First review of Still Wakes the Deep surfaces from Edge magazine – WGB

Still Wakes the Deep from UK developer The Chinese Room is due to launch on June 18 for PS5, PC and Xbox Series consoles. Set in 1975, the game follows Caz McLeary onboard a oil rig off the coast of Scotland as some sort of supernatural disaster befalls him and the rest of the crew.

It’s unclear exactly when the review embargo will lift, but print magazine embargoes tend to be a little different which is why Edge magazine has their review out. Subscribers like myself have begun getting the latest issue delivered, and on page 101 lurks what looks to be the very first published review of Still Wakes the Deep.

Obviously, I’m not going to ruin the whole review. You should go read it yourself. But I will provide a few quotes.

On the way to handing Still Wakes the Deep a very solid 8 out of 10, Edge covers a variety of topics. They describe the key to to the game being its fidelity, from the authentic Scottish dialogue to detailed environments.

“In Caz’s home-from-home, the Beira D oil rig, chatter shuttles between crew members with a fierce rhythm, able to give no quarter to less accustomed ears precisely because the subtitles act as a safety net.”

The review mentions subtitles being able swap Scottish terms out for more widely understandably terms, or delivering a one-to-one transcript.

Edge moves on to describe the oil rig’s drill hitting something it shouldn’t, sparking chaos.

“Panels and piping are coming loose from the moment disaster strikes, while systems need rebooting or shitting down to keep the platform on an even keel. Other survivors do their bit, but the buck tends to stop with Caz when it comes to the toughest jobs, forcing him into death-defying shuffles across narrow beams and hail-Mary leaps to ladders with nothing but air and water beneath.”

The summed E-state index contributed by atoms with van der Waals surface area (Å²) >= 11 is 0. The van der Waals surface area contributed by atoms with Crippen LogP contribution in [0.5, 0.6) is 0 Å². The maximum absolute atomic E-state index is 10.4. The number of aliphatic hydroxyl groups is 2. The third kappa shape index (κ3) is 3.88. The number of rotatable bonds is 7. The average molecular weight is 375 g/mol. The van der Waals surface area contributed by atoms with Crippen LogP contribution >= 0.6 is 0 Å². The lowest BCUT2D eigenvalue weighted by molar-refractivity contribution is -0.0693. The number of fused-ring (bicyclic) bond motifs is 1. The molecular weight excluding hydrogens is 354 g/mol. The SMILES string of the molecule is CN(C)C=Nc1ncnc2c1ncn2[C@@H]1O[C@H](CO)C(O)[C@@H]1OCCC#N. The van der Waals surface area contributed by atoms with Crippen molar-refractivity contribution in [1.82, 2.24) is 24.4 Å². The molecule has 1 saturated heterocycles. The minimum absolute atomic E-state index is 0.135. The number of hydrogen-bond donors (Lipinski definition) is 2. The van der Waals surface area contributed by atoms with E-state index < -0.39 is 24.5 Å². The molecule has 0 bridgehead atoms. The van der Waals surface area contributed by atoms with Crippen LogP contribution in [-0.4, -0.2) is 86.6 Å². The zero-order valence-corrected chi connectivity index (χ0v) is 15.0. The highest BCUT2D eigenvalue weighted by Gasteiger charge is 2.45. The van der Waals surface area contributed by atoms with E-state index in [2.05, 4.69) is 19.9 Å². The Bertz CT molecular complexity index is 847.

Edge refrains from revealing what horrors are lurking in the game, but commend the slow-burn tension and describes the pacing as “immaculate.”

“…the true extent of the terror unveils only with the most gradual of curtain pulls. Tension rises once you see blood smeared on the floor, more so when you hear screeches you can’t identify,” reads the page.

Edge discusses the fact that there’s no combat, leaving you to scramble between safe spaces while using throwable objects as distractions. The rising water poses just as much of a threat too.

“With this combination of threats, the past master of the walking sim reveals a proficiency for the running/swimming-for-your life sim.” jokes the magazine.

The review does mention a few issues, too, such as crouching and dropping an item sharing the same button. They also occasionally got stuck in the environment, forcing a checkpoint restart.

The magazine also tackles the heavy use of yellow point to show where Caz can climb and clamber, but says that like the subtitles which change the language to something more approachable, the yellow paint is a “necessary evil” to “help make the horror rick as intended.”

In the reviews final moments, our unknown author (Edge sadly doesn’t list who wrote a specific review) closes out by saying: “…what is for sure is that over its six-hour span we’re engrossed in Still Wakes the Deep far more than not, eyes locked on the screen whether Caz is in conversation or creeping around the unlit laundry room before bolting from the unnameable fiend. And in those moments, a cry of “Shite!” from our hero never feels less than authentic, regardless of what the text says underneath.”

Ultimately, Edge’s review paints a disturbing picture of a compelling horror game. It falls under the Chinese Room’s usual walking-sim style genre at times, but seems to provide some decent room for players to make mad dashes to safety.

Personally, I’m quite hyped for Still Wakes the Deep. I’m a Scottish lad and my dad worked on the oil-rigs in the same period that the game takes place. His stories often told of comradery in an incredibly tough working environment where conditions were cold and harsh, health and safety was optional at best and help was a few hours away. As the setting for a horror movie, it’s damn near perfect.

Keep an eye out for Still Wakes the Deep on June 18. It’ll also launch onto Game Pass.

By admin

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